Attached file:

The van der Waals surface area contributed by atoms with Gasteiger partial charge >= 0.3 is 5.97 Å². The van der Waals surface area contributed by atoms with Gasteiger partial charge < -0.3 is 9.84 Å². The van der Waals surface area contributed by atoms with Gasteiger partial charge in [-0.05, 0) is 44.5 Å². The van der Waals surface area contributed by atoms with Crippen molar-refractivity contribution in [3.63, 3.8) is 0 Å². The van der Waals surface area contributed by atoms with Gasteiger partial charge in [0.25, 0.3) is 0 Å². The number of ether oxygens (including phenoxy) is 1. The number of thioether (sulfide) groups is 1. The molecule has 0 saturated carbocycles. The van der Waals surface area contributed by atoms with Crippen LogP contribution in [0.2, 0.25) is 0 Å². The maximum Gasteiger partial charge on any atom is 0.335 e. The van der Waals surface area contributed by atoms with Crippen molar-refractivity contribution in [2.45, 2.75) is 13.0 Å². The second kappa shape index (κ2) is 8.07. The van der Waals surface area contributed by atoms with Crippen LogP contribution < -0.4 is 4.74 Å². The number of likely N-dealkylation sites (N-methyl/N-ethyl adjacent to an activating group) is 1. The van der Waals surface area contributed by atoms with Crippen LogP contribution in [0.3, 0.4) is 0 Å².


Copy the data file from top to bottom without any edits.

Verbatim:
The van der Waals surface area contributed by atoms with Gasteiger partial charge >= 0.3 is 5.97 Å². The van der Waals surface area contributed by atoms with Gasteiger partial charge < -0.3 is 9.84 Å². The van der Waals surface area contributed by atoms with Gasteiger partial charge in [-0.05, 0) is 44.5 Å². The van der Waals surface area contributed by atoms with Crippen molar-refractivity contribution in [3.63, 3.8) is 0 Å². The van der Waals surface area contributed by atoms with Gasteiger partial charge in [0.25, 0.3) is 0 Å². The number of ether oxygens (including phenoxy) is 1. The number of thioether (sulfide) groups is 1. The molecule has 0 saturated carbocycles. The van der Waals surface area contributed by atoms with Crippen LogP contribution in [0.2, 0.25) is 0 Å². The maximum Gasteiger partial charge on any atom is 0.335 e. The van der Waals surface area contributed by atoms with Crippen molar-refractivity contribution in [2.45, 2.75) is 13.0 Å². The second kappa shape index (κ2) is 8.07. The van der Waals surface area contributed by atoms with Crippen LogP contribution < -0.4 is 4.74 Å². The number of likely N-dealkylation sites (N-methyl/N-ethyl adjacent to an activating group) is 1. The van der Waals surface area contributed by atoms with Crippen LogP contribution in [0.3, 0.4) is 0 Å².